The diatomic molecule as a Rigid Rotator: Let us start our topic with a question as asked below:

### Obtain an expression for Rotational Energy of a rotating rigid diatomic molecule? Indicate how this expression is modified If the molecule is non-rigid.

The simplest model of rotating diatomic molecule is rigid rotator.

Let us consider two atoms of masses M1 and M2 which are chemically bonded to form a diatomic molecule (fig. 1).

Let “r” be the distance between two atoms and “r1” and “r2” the distance of atoms from the center of mass of the molecules. The moment of inertia of the system about an axis of rotation perpendicular to the axis joining two atoms is given by :

By the definition of center of mass, we have :

In order to determine, the possible energies of rotation of the molecule, we have to solve the Schrodinger wave equation which is as :

The solving of rigid rotator Schrodinger wave equation gives the result that the eigenfunctions are single-valued, finite and continuous only for certain v as the value of E, given by :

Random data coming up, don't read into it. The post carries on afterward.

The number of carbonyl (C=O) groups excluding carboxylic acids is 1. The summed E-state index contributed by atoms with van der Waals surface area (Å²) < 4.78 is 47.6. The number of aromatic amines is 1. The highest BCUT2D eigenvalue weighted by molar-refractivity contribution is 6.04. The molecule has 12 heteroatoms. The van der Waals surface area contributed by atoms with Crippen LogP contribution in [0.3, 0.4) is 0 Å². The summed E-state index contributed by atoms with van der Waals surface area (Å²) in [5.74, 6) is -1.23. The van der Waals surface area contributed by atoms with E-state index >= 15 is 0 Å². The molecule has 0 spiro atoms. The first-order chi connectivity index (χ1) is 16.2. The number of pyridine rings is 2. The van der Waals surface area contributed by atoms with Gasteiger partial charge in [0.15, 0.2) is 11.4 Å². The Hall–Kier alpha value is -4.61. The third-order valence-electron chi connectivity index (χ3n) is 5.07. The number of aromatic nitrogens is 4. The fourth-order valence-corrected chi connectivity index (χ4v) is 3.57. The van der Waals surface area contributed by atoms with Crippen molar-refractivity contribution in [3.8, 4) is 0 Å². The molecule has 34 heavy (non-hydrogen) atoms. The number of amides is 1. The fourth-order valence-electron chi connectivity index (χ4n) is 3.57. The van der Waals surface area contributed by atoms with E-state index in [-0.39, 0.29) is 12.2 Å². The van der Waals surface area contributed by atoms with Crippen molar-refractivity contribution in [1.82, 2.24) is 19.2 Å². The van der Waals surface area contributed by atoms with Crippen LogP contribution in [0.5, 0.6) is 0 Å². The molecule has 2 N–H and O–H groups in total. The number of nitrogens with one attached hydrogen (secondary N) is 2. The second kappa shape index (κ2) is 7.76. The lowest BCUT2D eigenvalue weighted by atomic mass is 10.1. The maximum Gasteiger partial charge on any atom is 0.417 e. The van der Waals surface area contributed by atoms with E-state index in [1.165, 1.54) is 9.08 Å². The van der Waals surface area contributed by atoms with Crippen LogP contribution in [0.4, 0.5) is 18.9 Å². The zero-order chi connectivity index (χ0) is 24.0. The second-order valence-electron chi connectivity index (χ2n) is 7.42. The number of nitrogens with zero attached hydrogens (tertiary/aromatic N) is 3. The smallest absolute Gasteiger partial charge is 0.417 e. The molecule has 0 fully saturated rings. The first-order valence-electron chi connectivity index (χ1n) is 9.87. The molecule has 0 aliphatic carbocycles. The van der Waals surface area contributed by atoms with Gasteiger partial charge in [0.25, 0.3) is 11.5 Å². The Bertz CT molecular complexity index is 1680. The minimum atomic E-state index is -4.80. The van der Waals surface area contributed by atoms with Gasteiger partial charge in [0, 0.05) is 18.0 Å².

**Rotational Spectrum :**

Let us now investigate the spectrum expected from a rigid rotator. In terms of wave-number, the energy equation can be written as :

Thus, we have a series of discrete rotational energy levels whose spacing increase with increasing J(fig 2.)

When a transition takes place between an upper-level J’ and a lower level J” the wave number of absorbed or emitted radiation would be given by :

Substituting J = 0, 1, 2, ….. we get,

v = 2B, 4B, 6B, 8B,…..

Thus the absorption spectra of the rigid rotator are expected to consists of a series of equidistant lines with constant separation 2B.

**For non-rigid Rotator :**

In practice, the rotational lines are ‘not’ exactly equidistant; the separations decrease

slightly with increasing J., This is attributed to the fact that the molecules are ‘not’ rigid.

They stretch while in the rotation, and the stretching (increase in bond-length) increases with increasing rotation. Taking this into account, the rotational terms come out to be:

**F(J) = BJ(J+1)-DJ^2 (J + 1)^2**,

where D is the ‘centrifugal distortion constants and is much smaller than B. Due to the

centrifugal term, the increase in spacing between successive rotational levels with

increasing J becomes slightly less rapid (Fig.) The wave numbers of the rotational lines

are now:

**v = F(J + 1) – F(J) = 2B(J + 1) – 4D( J + 1)^3**

This shows that the separation between the lines decreases slightly with increasing J, slightly because D < < B. Increase in spacing between rotational levels are shown in fig. below.

Fig. Increase in spacing between rotational levels. |

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